He is a close observer of Nature, and reproduces her wilder effects of storm and gloom with singular vividness; while he is equally at home in his description of still life, some of which remind us of the faithfully minute detail of old Dutch pictures.

(Alfred Perceval Graves, Essay, 1877)

In 1858, Le Fanu’s wife Susanna died, and Le Fanu withdrew from society, earning himself the nickname ‘The Invisible Prince’. At the same time, this new period saw his creative writing take off and his most important work written.

In 1863, his first novel in over ten years, The House by the Churchyard, was published, followed by Uncle Silas in 1864. Both of these are mystery novels.

The House by the Churchyard combines mystery and detection when a battered skull is accidentally dug up in a graveyard. The novel is then told as a flashback, as the events leading up to the mystery are reconstructed. Uncle Silas is a mystery novel in the gothic tradition, which features a large creepy mansion, a wicked uncle and his oafish son, a child heiress, a terrifying governess, and plenty of intrigue.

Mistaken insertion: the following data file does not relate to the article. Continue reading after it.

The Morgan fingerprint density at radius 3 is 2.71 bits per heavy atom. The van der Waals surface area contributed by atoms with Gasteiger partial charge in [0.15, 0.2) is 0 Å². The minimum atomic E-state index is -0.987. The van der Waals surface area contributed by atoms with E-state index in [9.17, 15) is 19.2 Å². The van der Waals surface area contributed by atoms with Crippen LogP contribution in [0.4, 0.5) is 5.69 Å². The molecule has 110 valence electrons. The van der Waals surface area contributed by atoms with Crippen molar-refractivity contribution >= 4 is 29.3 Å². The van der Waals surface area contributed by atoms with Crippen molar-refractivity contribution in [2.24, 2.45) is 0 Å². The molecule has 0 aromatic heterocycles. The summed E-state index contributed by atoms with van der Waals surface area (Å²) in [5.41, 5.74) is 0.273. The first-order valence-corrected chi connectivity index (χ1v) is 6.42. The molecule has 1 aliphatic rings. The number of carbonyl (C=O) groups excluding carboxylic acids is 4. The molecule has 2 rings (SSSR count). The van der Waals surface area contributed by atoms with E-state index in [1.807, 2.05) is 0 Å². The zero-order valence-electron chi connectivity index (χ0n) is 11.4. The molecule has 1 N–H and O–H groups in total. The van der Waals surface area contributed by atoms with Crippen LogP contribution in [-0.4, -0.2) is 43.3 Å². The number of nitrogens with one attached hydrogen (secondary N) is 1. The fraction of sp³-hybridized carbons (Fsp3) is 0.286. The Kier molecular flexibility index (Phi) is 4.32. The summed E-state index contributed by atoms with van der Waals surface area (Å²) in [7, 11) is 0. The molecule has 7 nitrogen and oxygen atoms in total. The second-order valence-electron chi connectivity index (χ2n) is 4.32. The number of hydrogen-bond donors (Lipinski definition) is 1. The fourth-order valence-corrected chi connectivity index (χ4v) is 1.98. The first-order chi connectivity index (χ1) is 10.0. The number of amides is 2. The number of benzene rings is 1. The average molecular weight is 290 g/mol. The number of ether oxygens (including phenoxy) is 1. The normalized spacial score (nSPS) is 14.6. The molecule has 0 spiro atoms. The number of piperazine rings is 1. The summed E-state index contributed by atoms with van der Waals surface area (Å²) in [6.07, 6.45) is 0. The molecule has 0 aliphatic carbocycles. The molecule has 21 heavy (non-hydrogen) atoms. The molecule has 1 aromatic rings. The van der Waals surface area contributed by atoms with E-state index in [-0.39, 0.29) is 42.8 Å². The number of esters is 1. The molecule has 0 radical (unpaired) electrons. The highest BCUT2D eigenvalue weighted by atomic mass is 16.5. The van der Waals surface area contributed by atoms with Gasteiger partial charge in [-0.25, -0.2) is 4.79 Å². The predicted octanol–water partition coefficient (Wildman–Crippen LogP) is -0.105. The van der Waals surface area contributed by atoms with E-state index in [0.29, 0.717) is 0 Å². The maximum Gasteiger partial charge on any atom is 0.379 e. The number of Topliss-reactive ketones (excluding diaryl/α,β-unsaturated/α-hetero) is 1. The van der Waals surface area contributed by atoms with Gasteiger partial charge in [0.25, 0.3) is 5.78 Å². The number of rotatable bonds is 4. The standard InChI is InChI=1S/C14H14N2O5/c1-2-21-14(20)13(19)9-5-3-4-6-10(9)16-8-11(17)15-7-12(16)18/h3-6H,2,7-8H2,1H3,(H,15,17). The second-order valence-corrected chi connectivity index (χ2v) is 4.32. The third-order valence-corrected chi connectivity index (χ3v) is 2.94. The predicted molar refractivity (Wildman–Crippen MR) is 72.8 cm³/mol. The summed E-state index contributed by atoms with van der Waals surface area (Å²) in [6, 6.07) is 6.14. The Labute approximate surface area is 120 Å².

He [Sheridan le Fanu] produces page per page a far higher percentage of terror than the more widely read Edgar Allan Poe

(E. F. Benson, Sheridan le Fanu essay, 1931)

Uncle Silas is also interesting for the similarities it shares with Wilkie Collins’ The Woman in White (1859). In Uncle Silas, the heroine is tricked into believing she has travelled from her uncle’s house to another city when in fact, under the influence of a drug, she is brought back to the house.

In The Woman in White, a similar ploy is used: Laura, one of the heroines, is persuaded to travel to London after being told her sister Marian is already there. She and her housekeeper check her sister’s room to find it empty, and so Laura leaves. Her housekeeper later discovers Marian has been transferred to another wing of the house while unconscious.